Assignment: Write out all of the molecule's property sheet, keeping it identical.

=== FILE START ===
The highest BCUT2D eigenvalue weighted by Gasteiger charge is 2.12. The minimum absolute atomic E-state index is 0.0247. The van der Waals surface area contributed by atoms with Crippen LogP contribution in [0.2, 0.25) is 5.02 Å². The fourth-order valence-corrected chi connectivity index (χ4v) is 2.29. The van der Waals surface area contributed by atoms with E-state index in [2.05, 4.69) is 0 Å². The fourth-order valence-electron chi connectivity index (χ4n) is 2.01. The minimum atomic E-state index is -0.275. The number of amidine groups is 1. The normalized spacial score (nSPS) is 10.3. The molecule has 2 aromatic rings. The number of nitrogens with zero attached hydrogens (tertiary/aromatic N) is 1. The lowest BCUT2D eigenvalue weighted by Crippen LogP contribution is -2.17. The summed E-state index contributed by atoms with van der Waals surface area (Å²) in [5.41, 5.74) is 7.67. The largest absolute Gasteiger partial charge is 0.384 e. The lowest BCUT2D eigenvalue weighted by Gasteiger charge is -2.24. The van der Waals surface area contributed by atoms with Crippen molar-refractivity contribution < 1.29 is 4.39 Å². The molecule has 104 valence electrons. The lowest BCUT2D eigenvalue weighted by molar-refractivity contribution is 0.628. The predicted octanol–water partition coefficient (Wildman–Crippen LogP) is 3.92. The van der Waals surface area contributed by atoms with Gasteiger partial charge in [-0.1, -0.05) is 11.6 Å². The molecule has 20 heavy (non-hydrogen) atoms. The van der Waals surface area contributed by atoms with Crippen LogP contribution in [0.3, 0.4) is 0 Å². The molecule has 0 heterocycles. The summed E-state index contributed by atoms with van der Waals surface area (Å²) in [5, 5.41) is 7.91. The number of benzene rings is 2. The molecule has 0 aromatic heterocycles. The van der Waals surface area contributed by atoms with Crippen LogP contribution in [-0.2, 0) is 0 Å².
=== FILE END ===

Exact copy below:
The highest BCUT2D eigenvalue weighted by Gasteiger charge is 2.12. The minimum absolute atomic E-state index is 0.0247. The van der Waals surface area contributed by atoms with Crippen LogP contribution in [0.2, 0.25) is 5.02 Å². The fourth-order valence-corrected chi connectivity index (χ4v) is 2.29. The van der Waals surface area contributed by atoms with E-state index in [2.05, 4.69) is 0 Å². The fourth-order valence-electron chi connectivity index (χ4n) is 2.01. The minimum atomic E-state index is -0.275. The number of amidine groups is 1. The normalized spacial score (nSPS) is 10.3. The molecule has 2 aromatic rings. The number of nitrogens with zero attached hydrogens (tertiary/aromatic N) is 1. The lowest BCUT2D eigenvalue weighted by Crippen LogP contribution is -2.17. The summed E-state index contributed by atoms with van der Waals surface area (Å²) in [5.41, 5.74) is 7.67. The largest absolute Gasteiger partial charge is 0.384 e. The lowest BCUT2D eigenvalue weighted by Gasteiger charge is -2.24. The van der Waals surface area contributed by atoms with Crippen molar-refractivity contribution < 1.29 is 4.39 Å². The molecule has 104 valence electrons. The lowest BCUT2D eigenvalue weighted by molar-refractivity contribution is 0.628. The predicted octanol–water partition coefficient (Wildman–Crippen LogP) is 3.92. The van der Waals surface area contributed by atoms with Gasteiger partial charge in [-0.1, -0.05) is 11.6 Å². The molecule has 20 heavy (non-hydrogen) atoms. The van der Waals surface area contributed by atoms with Crippen LogP contribution in [0.3, 0.4) is 0 Å². The molecule has 0 heterocycles. The summed E-state index contributed by atoms with van der Waals surface area (Å²) in [5, 5.41) is 7.91. The number of benzene rings is 2. The molecule has 0 aromatic heterocycles. The van der Waals surface area contributed by atoms with Crippen LogP contribution in [-0.2, 0) is 0 Å².